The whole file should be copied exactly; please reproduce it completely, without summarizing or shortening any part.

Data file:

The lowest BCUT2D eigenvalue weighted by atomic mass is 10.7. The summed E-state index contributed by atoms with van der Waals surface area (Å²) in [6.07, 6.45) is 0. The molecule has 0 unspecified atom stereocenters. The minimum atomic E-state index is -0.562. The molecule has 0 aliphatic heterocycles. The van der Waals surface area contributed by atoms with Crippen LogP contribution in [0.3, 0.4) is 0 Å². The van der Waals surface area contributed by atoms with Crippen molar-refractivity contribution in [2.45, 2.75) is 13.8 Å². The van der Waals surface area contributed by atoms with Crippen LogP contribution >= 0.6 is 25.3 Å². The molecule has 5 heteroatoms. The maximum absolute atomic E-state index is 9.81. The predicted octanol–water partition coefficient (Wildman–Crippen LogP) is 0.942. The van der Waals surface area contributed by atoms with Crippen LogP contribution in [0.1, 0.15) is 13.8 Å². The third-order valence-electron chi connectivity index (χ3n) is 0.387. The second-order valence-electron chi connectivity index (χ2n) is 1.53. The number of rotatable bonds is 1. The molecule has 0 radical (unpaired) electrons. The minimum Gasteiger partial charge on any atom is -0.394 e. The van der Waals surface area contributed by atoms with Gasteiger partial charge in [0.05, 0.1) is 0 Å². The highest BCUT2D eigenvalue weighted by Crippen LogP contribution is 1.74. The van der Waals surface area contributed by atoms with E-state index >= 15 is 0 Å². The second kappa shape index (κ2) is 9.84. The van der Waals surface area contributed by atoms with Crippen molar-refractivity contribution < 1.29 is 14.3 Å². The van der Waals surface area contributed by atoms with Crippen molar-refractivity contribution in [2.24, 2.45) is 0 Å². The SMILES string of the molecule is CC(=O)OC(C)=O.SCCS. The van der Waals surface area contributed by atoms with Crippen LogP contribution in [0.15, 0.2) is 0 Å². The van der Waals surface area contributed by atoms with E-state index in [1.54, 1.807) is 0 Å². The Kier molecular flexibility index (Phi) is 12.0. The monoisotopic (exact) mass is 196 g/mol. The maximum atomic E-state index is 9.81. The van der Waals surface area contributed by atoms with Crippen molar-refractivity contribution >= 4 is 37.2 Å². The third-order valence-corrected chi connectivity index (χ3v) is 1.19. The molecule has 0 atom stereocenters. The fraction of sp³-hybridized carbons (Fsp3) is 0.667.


The lowest BCUT2D eigenvalue weighted by atomic mass is 10.7. The summed E-state index contributed by atoms with van der Waals surface area (Å²) in [6.07, 6.45) is 0. The molecule has 0 unspecified atom stereocenters. The minimum atomic E-state index is -0.562. The molecule has 0 aliphatic heterocycles. The van der Waals surface area contributed by atoms with Crippen LogP contribution in [0.3, 0.4) is 0 Å². The van der Waals surface area contributed by atoms with Crippen molar-refractivity contribution in [2.45, 2.75) is 13.8 Å². The van der Waals surface area contributed by atoms with Crippen LogP contribution >= 0.6 is 25.3 Å². The molecule has 5 heteroatoms. The maximum absolute atomic E-state index is 9.81. The predicted octanol–water partition coefficient (Wildman–Crippen LogP) is 0.942. The van der Waals surface area contributed by atoms with Crippen LogP contribution in [0.1, 0.15) is 13.8 Å². The third-order valence-electron chi connectivity index (χ3n) is 0.387. The second-order valence-electron chi connectivity index (χ2n) is 1.53. The number of rotatable bonds is 1. The molecule has 0 radical (unpaired) electrons. The minimum Gasteiger partial charge on any atom is -0.394 e. The van der Waals surface area contributed by atoms with Gasteiger partial charge in [0.05, 0.1) is 0 Å². The highest BCUT2D eigenvalue weighted by Crippen LogP contribution is 1.74. The van der Waals surface area contributed by atoms with E-state index >= 15 is 0 Å². The second kappa shape index (κ2) is 9.84. The van der Waals surface area contributed by atoms with Crippen molar-refractivity contribution < 1.29 is 14.3 Å². The van der Waals surface area contributed by atoms with Crippen molar-refractivity contribution in [2.24, 2.45) is 0 Å². The SMILES string of the molecule is CC(=O)OC(C)=O.SCCS. The van der Waals surface area contributed by atoms with Crippen LogP contribution in [0.15, 0.2) is 0 Å². The van der Waals surface area contributed by atoms with E-state index in [1.54, 1.807) is 0 Å². The Kier molecular flexibility index (Phi) is 12.0. The monoisotopic (exact) mass is 196 g/mol. The maximum atomic E-state index is 9.81. The van der Waals surface area contributed by atoms with Crippen molar-refractivity contribution >= 4 is 37.2 Å². The third-order valence-corrected chi connectivity index (χ3v) is 1.19. The molecule has 0 atom stereocenters. The fraction of sp³-hybridized carbons (Fsp3) is 0.667.